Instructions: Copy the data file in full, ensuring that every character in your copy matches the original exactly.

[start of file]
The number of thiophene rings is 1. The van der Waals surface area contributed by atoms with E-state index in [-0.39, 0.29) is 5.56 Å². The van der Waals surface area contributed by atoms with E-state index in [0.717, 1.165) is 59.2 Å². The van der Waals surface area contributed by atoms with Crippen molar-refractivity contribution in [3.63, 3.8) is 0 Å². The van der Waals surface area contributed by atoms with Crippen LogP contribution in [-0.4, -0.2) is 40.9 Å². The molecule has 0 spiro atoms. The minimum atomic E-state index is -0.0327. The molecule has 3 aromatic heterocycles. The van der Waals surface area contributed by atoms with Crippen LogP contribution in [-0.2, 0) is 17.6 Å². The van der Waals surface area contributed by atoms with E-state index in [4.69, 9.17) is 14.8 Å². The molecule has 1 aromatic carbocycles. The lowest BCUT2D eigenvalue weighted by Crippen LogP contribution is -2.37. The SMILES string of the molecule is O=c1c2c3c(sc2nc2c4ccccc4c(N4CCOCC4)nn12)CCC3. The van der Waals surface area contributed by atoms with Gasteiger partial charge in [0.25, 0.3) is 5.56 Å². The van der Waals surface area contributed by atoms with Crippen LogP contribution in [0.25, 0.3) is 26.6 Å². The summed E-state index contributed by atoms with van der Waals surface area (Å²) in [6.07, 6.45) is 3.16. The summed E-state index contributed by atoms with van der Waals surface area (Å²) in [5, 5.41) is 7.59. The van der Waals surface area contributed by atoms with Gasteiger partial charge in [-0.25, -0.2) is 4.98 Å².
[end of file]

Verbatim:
The number of thiophene rings is 1. The van der Waals surface area contributed by atoms with E-state index in [-0.39, 0.29) is 5.56 Å². The van der Waals surface area contributed by atoms with E-state index in [0.717, 1.165) is 59.2 Å². The van der Waals surface area contributed by atoms with Crippen molar-refractivity contribution in [3.63, 3.8) is 0 Å². The van der Waals surface area contributed by atoms with Crippen LogP contribution in [-0.4, -0.2) is 40.9 Å². The molecule has 0 spiro atoms. The minimum atomic E-state index is -0.0327. The molecule has 3 aromatic heterocycles. The van der Waals surface area contributed by atoms with Crippen LogP contribution in [-0.2, 0) is 17.6 Å². The van der Waals surface area contributed by atoms with E-state index in [4.69, 9.17) is 14.8 Å². The molecule has 1 aromatic carbocycles. The lowest BCUT2D eigenvalue weighted by Crippen LogP contribution is -2.37. The SMILES string of the molecule is O=c1c2c3c(sc2nc2c4ccccc4c(N4CCOCC4)nn12)CCC3. The van der Waals surface area contributed by atoms with Gasteiger partial charge in [0.25, 0.3) is 5.56 Å². The van der Waals surface area contributed by atoms with Crippen LogP contribution in [0.25, 0.3) is 26.6 Å². The summed E-state index contributed by atoms with van der Waals surface area (Å²) in [6.07, 6.45) is 3.16. The summed E-state index contributed by atoms with van der Waals surface area (Å²) in [5, 5.41) is 7.59. The van der Waals surface area contributed by atoms with Gasteiger partial charge in [-0.25, -0.2) is 4.98 Å².